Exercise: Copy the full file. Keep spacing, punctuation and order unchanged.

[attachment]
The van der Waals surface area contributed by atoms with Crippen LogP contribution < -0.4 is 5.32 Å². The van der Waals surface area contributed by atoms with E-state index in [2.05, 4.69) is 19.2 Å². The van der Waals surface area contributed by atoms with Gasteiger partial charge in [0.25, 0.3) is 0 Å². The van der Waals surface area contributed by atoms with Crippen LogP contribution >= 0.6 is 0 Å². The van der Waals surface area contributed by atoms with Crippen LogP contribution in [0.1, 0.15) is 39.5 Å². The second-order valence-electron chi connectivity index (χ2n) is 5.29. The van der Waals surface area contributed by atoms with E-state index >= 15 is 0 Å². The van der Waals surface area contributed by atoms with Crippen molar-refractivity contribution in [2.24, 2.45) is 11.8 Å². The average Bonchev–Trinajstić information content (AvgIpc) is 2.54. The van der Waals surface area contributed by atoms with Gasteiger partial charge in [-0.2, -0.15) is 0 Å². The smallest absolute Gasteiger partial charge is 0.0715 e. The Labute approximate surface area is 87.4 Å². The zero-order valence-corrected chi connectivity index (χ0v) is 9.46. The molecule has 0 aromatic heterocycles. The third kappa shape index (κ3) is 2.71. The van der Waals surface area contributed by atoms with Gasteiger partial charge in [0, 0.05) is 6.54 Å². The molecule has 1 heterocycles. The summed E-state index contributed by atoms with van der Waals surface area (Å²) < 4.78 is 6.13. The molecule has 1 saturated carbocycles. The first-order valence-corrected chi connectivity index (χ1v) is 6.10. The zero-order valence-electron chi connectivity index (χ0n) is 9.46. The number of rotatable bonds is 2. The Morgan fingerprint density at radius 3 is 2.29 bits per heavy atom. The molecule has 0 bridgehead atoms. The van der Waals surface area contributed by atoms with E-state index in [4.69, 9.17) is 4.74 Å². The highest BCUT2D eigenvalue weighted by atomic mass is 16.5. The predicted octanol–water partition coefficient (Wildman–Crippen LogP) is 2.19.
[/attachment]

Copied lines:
The van der Waals surface area contributed by atoms with Crippen LogP contribution < -0.4 is 5.32 Å². The van der Waals surface area contributed by atoms with E-state index in [2.05, 4.69) is 19.2 Å². The van der Waals surface area contributed by atoms with Gasteiger partial charge in [0.25, 0.3) is 0 Å². The van der Waals surface area contributed by atoms with Crippen LogP contribution >= 0.6 is 0 Å². The van der Waals surface area contributed by atoms with Crippen LogP contribution in [0.1, 0.15) is 39.5 Å². The second-order valence-electron chi connectivity index (χ2n) is 5.29. The van der Waals surface area contributed by atoms with E-state index >= 15 is 0 Å². The van der Waals surface area contributed by atoms with Crippen molar-refractivity contribution in [2.24, 2.45) is 11.8 Å². The average Bonchev–Trinajstić information content (AvgIpc) is 2.54. The van der Waals surface area contributed by atoms with Gasteiger partial charge in [-0.2, -0.15) is 0 Å². The smallest absolute Gasteiger partial charge is 0.0715 e. The Labute approximate surface area is 87.4 Å². The zero-order valence-corrected chi connectivity index (χ0v) is 9.46. The molecule has 0 aromatic heterocycles. The third kappa shape index (κ3) is 2.71. The van der Waals surface area contributed by atoms with Gasteiger partial charge in [0, 0.05) is 6.54 Å². The molecule has 1 heterocycles. The summed E-state index contributed by atoms with van der Waals surface area (Å²) < 4.78 is 6.13. The molecule has 1 saturated carbocycles. The first-order valence-corrected chi connectivity index (χ1v) is 6.10. The zero-order valence-electron chi connectivity index (χ0n) is 9.46. The number of rotatable bonds is 2. The Morgan fingerprint density at radius 3 is 2.29 bits per heavy atom. The molecule has 0 bridgehead atoms. The van der Waals surface area contributed by atoms with E-state index in [4.69, 9.17) is 4.74 Å². The highest BCUT2D eigenvalue weighted by atomic mass is 16.5. The predicted octanol–water partition coefficient (Wildman–Crippen LogP) is 2.19.